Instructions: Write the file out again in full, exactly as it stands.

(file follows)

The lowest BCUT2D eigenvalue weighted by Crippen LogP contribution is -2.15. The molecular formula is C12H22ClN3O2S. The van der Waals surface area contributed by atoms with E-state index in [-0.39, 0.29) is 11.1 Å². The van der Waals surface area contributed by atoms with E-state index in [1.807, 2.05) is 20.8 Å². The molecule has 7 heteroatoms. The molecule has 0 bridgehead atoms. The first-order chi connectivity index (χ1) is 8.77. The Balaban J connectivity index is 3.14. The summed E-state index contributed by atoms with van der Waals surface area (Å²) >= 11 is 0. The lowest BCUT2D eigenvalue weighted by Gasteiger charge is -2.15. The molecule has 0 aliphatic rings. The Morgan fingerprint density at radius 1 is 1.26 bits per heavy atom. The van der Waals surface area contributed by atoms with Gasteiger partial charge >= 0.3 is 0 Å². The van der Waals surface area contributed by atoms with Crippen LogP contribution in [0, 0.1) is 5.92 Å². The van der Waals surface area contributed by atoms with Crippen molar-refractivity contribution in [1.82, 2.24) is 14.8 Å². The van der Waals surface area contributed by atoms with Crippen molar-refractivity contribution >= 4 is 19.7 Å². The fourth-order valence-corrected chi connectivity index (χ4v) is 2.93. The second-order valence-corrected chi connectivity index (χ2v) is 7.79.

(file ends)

The lowest BCUT2D eigenvalue weighted by Crippen LogP contribution is -2.15. The molecular formula is C12H22ClN3O2S. The van der Waals surface area contributed by atoms with E-state index in [-0.39, 0.29) is 11.1 Å². The van der Waals surface area contributed by atoms with E-state index in [1.807, 2.05) is 20.8 Å². The molecule has 7 heteroatoms. The molecule has 0 bridgehead atoms. The first-order chi connectivity index (χ1) is 8.77. The Balaban J connectivity index is 3.14. The summed E-state index contributed by atoms with van der Waals surface area (Å²) >= 11 is 0. The lowest BCUT2D eigenvalue weighted by Gasteiger charge is -2.15. The molecule has 0 aliphatic rings. The Morgan fingerprint density at radius 1 is 1.26 bits per heavy atom. The van der Waals surface area contributed by atoms with Gasteiger partial charge >= 0.3 is 0 Å². The van der Waals surface area contributed by atoms with Crippen LogP contribution in [0, 0.1) is 5.92 Å². The van der Waals surface area contributed by atoms with Crippen molar-refractivity contribution in [1.82, 2.24) is 14.8 Å². The van der Waals surface area contributed by atoms with Crippen molar-refractivity contribution >= 4 is 19.7 Å². The fourth-order valence-corrected chi connectivity index (χ4v) is 2.93. The second-order valence-corrected chi connectivity index (χ2v) is 7.79.